A.W. Tillinghast's career resulted in a dense mass of championship-caliber courses in his native northeast, however his travels only resulted in a handful of southern entries, including singular clubs in Tennessee, North Carolina, Florida, and South Carolina. Rock Hill Country Club is the aforementioned South Carolina example, located just across the border from Charlotte.
The reasoning for the rare southern exposure was A.O. Joslin, a former New York well-acquainted with Tilly's Westchester County work, who lured the architect — relatively late in his career (1932) — to create nine holes for the new Rock Hill course, then public-access.
Arthur Hamm, then the head golf pro at Charlotte Country Club, would design a second nine a decade later. The club would become private during the '50s and, many years later, Kris Spence was contracted to restore Tillinghast's design while taking a more heavy renovating hand to the Hamm nine.
The Carolinas are blessed with one of the widest arrays of ecosystems in the continental US. For the traveling player, great golf can be found from the peaks of the Appalachians, to the rolling Sandhills, to the marshes of the Lowcountry. With such incredible settings for the game, it is no wonder that countless classic and modern architects have left their mark across the two states.
Intriguingly, some of the highest ranked courses here are not those with naturally fantastic sites. Instead, renowned architects left lasting marks by following the adage that “18 great greens naturally lend themselves to 18 fantastic holes.” Course reviewers across the globe do not spend their time analyzing the terrain at Donald Ross’ Pinehurst #2 or Seth Raynor’s Yeamans Hall, but instead focus on the artistry on their putting surfaces.
A.W. Tillinghast’s unheralded work at Rock Hill Country Club – and subsequently, Kris Spence’s restoration – fits this category. Situated just outside of Charlotte’s sprawling bustle, Rock Hill Country Club is a fantastic escape with an intimate, secluded ambience not found on the many residential courses closer to uptown. While the routing maximizes the natural undulation, it is the magnificent green complexes and strategic corridors that make the course worthy of a strong ranking in South Carolina.
Every single green at Rock Hill presents new challenges and opportunities. The severe spines jutting in from the outer rims of many greens make every edge seem even more slippery. Only a player with a creative spirit, varied shot-making ability, and a willingness to take on risk will find themselves with birdie putts at Rock Hill.
On some holes, the center of the green may be the most sensible option. This is certainly true at the treacherous par four 4th, the downhill par four 10th, and the short par three 17th. Any aerial shot that can stick the landing may provide the player with a safe two-putt option to an outward pin placement. Conversely, many other holes welcome and reward run-up shots. The open par three 2nd, the testing par five 7th, and the curling 11th all can be taken on from the ground. Even more enthralling are those greens where the golfer might play away from the hole entirely. At the par three 6th, members can take a links style approach and bounce tee shots off a bank right of the putting surface. Balls bound down towards any pin placement.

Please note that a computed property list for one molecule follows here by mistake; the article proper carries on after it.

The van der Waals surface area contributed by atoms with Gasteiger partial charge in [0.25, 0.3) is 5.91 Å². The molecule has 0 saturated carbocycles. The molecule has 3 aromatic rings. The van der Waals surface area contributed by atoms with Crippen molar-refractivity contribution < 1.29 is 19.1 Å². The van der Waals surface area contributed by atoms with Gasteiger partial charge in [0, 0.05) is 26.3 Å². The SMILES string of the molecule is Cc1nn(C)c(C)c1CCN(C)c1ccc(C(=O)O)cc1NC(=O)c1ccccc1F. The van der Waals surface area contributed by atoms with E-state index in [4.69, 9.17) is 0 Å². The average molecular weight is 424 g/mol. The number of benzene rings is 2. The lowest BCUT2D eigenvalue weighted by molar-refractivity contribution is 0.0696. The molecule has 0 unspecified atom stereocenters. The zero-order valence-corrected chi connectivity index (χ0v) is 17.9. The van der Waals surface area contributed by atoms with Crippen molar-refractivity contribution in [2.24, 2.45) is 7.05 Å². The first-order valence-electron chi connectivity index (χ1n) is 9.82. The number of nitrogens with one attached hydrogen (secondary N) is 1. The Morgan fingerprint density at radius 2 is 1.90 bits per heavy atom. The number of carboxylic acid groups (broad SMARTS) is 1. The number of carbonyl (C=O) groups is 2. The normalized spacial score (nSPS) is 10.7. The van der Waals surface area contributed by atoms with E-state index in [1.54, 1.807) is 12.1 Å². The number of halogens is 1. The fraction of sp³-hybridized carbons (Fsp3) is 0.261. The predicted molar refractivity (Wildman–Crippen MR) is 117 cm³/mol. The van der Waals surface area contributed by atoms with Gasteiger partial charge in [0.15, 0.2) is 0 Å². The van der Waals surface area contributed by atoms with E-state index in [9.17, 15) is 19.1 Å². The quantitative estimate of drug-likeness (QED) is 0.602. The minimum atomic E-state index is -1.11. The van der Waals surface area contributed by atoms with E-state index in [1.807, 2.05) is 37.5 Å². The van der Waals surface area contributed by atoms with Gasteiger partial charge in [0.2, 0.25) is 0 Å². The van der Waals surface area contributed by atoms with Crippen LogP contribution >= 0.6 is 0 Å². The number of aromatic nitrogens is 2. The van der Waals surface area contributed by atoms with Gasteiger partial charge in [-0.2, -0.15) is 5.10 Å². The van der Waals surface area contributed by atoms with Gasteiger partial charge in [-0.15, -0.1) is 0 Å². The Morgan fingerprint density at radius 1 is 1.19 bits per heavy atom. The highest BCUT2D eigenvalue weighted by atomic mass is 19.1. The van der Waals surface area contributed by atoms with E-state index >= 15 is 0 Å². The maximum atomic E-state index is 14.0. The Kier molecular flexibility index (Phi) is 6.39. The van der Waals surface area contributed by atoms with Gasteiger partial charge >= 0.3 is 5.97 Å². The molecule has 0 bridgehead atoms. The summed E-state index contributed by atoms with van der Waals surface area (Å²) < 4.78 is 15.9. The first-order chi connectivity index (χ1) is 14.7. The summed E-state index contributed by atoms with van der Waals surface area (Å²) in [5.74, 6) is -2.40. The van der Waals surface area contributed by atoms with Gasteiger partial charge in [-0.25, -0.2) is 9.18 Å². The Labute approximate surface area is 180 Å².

While Rock Hill Country Club has no weak holes, those which stand out most employ both phenomenal green sites and fantastic, blind hole corridors that enable strategic options. On the front nine, the par five 7th is exceptional. Off the tee, players must choose how aggressive to be with Sahara bunkering bisecting the fairway. It may be possible to reach the green in two, but the putting surface abuts out-of-bounds long and right, tempering the desire to play aggressively.
On the back, the par four 16th leaves a lasting impression. This bunkerless hole doglegs to the left and begs the player to bite off as much as they care to chew off the tee. The green complex is absolutely beguiling and may make any member second guess the choice to pull driver. Guarded in front by raised mounding, the putting surface is inimitable, sloping hard down a few distinct tiers from front-to-back and inviting most players to fly the ball. In most cases, a shorter approach provides no advantage. Players will need the utmost spin control to hold their wedge on this masterpiece of a green.
Great architects’ designs remain timeless because they provide a distinctive experience on any consecutive round. Thanks to the unique questions it asks its players, A.W. Tillinghast’s work at Rock Hill Country Club breaks the mold of so much repetitive, residential golf in the greater Charlotte area. Rarely in the modern era does a player need to consider whether they need to aim at a green at all, yet this decision occurs constantly throughout a round at Rock Hill. Its set of 18 standout putting surfaces are among the five most memorable this writer has encountered in 150+ courses played across the Carolinas, and it should rightfully earn a place on the list of any classic golf aficionados in the Piedmont.
PC of 7th & 18th hole: RHCC member Mike Cavallo